Reporting an Unfair Boss
Before you report an unfair boss, prepare yourself:
- If you've ever behaved poorly because of unfair treatment, make a list of these incidents and prepare yourself for how you will respond if your boss questions your past behavior.
- Gather evidence. Save demeaning e-mails and keep notes about incidences in which you feel you were treated unfairly.
- Prepare a written statement. Your statement should be no more than one page summarizing your concerns
- Compose yourself. You want to have a clear head and controlled emotions before addressing your boss.
Before going over your bosses' head, try addressing your concerns with him or her directly. Discuss your concerns and give your boss a chance to respond. Together, develop a plan for improving the situation. Then, set a time, perhaps 30 days in the future, to meet again and evaluate the improvements.
If your boss dismisses your concerns, or if the situation fails to improve, then it's time to move up the chain of command. Large companies and labor unions generally have processes for filing formal complaints. Check with your human resources department or union representative for the next step. For smaller companies, request a meeting and share your concerns with your human resources director or your bosses' direct supervisor.
In Charlotte's case, a face-to-face meeting with Greg revealed that he was frustrated because he'd hired her to do accounting, but she clearly preferred marketing. He apologized for his passive-aggressive sarcasm. They agreed that if she could demonstrate speed and accuracy at her accounting tasks, then she could develop a social media marketing strategy for the company in her spare time. They met regularly to review her progress and soon developed a warm working relationship.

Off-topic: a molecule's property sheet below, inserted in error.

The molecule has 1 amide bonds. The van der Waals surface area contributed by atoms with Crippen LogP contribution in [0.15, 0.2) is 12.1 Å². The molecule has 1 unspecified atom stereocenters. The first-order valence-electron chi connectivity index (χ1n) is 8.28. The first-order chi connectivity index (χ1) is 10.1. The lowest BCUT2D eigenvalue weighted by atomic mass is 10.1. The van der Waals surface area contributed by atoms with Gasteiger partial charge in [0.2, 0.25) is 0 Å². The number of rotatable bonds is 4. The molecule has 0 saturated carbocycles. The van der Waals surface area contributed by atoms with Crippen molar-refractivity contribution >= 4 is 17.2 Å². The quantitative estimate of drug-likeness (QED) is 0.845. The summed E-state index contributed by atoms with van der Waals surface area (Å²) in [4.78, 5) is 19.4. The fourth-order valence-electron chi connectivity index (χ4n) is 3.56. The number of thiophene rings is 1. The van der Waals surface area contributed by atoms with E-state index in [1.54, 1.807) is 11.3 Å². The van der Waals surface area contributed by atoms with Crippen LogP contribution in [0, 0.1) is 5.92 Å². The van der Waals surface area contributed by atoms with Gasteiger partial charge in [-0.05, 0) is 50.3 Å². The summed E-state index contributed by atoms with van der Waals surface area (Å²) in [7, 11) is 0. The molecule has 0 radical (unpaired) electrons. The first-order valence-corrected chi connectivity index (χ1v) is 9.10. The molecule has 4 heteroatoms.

Not all working relationships are so easy to heal. Systemic workplace discrimination or a boss who is an unapologetic bully can make the workplace unpleasant at best and dangerous at worst. However, by keeping a cool head, documenting your concerns, and addressing your supervisors in a clear, noncombative way, you'll give yourself the best chance at improving a difficult, stressful situation.
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More Great Links
- Lawson, Willow. "Good Boss, Bad Boss." Psychology Today. Nov. 1, 2005. (Sept. 30, 2010)http://www.psychologytoday.com/articles/200510/good-boss-bad-boss
- Marano, Hara Estroff. "When the Boss Is a Bully." Psychology Today. Sept. 1, 1995. (Sept. 30, 2010)http://www.psychologytoday.com/articles/199509/when-the-boss-is-bully
- Puder-York, Marilyn. "Managing Your Boss." American Psychological Association. (Sept. 30, 2010)http://www.apa.org/helpcenter/boss.aspx
- Singer, Stephen. "Hartford Distributors Shooting: Nine Dead in Workplace Massacre." Huffington Post. Aug. 3, 2010. (Sept. 30, 2010)http://www.huffingtonpost.com/2010/08/03/hartford-distributors-sho_n_668599.html
- "Stress … At Work." National Institute for Occupational Safety and Health (NIOSH) (Sept. 30, 2010)http://www.cdc.gov/niosh/docs/99-101/